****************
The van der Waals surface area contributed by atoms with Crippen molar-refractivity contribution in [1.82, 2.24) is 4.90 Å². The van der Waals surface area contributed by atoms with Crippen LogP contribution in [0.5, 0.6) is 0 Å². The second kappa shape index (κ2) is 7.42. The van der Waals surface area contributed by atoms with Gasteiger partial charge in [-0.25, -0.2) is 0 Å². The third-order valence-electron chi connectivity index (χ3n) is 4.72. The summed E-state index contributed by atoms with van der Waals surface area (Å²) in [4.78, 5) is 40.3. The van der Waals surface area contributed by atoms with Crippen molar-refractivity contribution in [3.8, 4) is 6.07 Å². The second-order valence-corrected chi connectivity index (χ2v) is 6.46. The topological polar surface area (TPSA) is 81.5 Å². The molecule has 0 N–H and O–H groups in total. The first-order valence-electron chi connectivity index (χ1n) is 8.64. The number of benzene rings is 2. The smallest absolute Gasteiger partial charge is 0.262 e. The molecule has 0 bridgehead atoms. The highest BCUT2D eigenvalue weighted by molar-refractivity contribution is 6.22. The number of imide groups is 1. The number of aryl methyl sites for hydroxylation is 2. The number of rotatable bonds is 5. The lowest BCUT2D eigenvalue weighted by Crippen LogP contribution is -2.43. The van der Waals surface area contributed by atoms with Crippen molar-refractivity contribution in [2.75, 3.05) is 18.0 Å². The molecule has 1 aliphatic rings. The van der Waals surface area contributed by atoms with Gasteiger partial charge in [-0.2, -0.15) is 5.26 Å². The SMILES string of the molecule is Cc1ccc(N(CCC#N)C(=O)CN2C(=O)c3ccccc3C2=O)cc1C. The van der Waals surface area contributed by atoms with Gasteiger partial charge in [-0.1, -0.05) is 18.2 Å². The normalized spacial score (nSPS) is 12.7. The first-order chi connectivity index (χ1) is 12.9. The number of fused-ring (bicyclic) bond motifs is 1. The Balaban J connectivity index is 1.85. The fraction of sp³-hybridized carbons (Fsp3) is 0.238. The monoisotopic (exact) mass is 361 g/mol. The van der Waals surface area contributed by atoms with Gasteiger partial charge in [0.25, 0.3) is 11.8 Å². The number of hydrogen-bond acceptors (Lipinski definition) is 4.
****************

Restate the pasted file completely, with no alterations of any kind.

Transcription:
The van der Waals surface area contributed by atoms with Crippen molar-refractivity contribution in [1.82, 2.24) is 4.90 Å². The van der Waals surface area contributed by atoms with Crippen LogP contribution in [0.5, 0.6) is 0 Å². The second kappa shape index (κ2) is 7.42. The van der Waals surface area contributed by atoms with Gasteiger partial charge in [-0.25, -0.2) is 0 Å². The third-order valence-electron chi connectivity index (χ3n) is 4.72. The summed E-state index contributed by atoms with van der Waals surface area (Å²) in [4.78, 5) is 40.3. The van der Waals surface area contributed by atoms with Crippen molar-refractivity contribution in [3.8, 4) is 6.07 Å². The second-order valence-corrected chi connectivity index (χ2v) is 6.46. The topological polar surface area (TPSA) is 81.5 Å². The molecule has 0 N–H and O–H groups in total. The first-order valence-electron chi connectivity index (χ1n) is 8.64. The number of benzene rings is 2. The smallest absolute Gasteiger partial charge is 0.262 e. The molecule has 0 bridgehead atoms. The highest BCUT2D eigenvalue weighted by molar-refractivity contribution is 6.22. The number of imide groups is 1. The number of aryl methyl sites for hydroxylation is 2. The number of rotatable bonds is 5. The lowest BCUT2D eigenvalue weighted by Crippen LogP contribution is -2.43. The van der Waals surface area contributed by atoms with Crippen molar-refractivity contribution in [2.75, 3.05) is 18.0 Å². The molecule has 1 aliphatic rings. The van der Waals surface area contributed by atoms with Gasteiger partial charge in [-0.2, -0.15) is 5.26 Å². The SMILES string of the molecule is Cc1ccc(N(CCC#N)C(=O)CN2C(=O)c3ccccc3C2=O)cc1C. The van der Waals surface area contributed by atoms with Gasteiger partial charge in [-0.1, -0.05) is 18.2 Å². The normalized spacial score (nSPS) is 12.7. The first-order chi connectivity index (χ1) is 12.9. The number of fused-ring (bicyclic) bond motifs is 1. The Balaban J connectivity index is 1.85. The fraction of sp³-hybridized carbons (Fsp3) is 0.238. The monoisotopic (exact) mass is 361 g/mol. The van der Waals surface area contributed by atoms with Gasteiger partial charge in [0.25, 0.3) is 11.8 Å². The number of hydrogen-bond acceptors (Lipinski definition) is 4.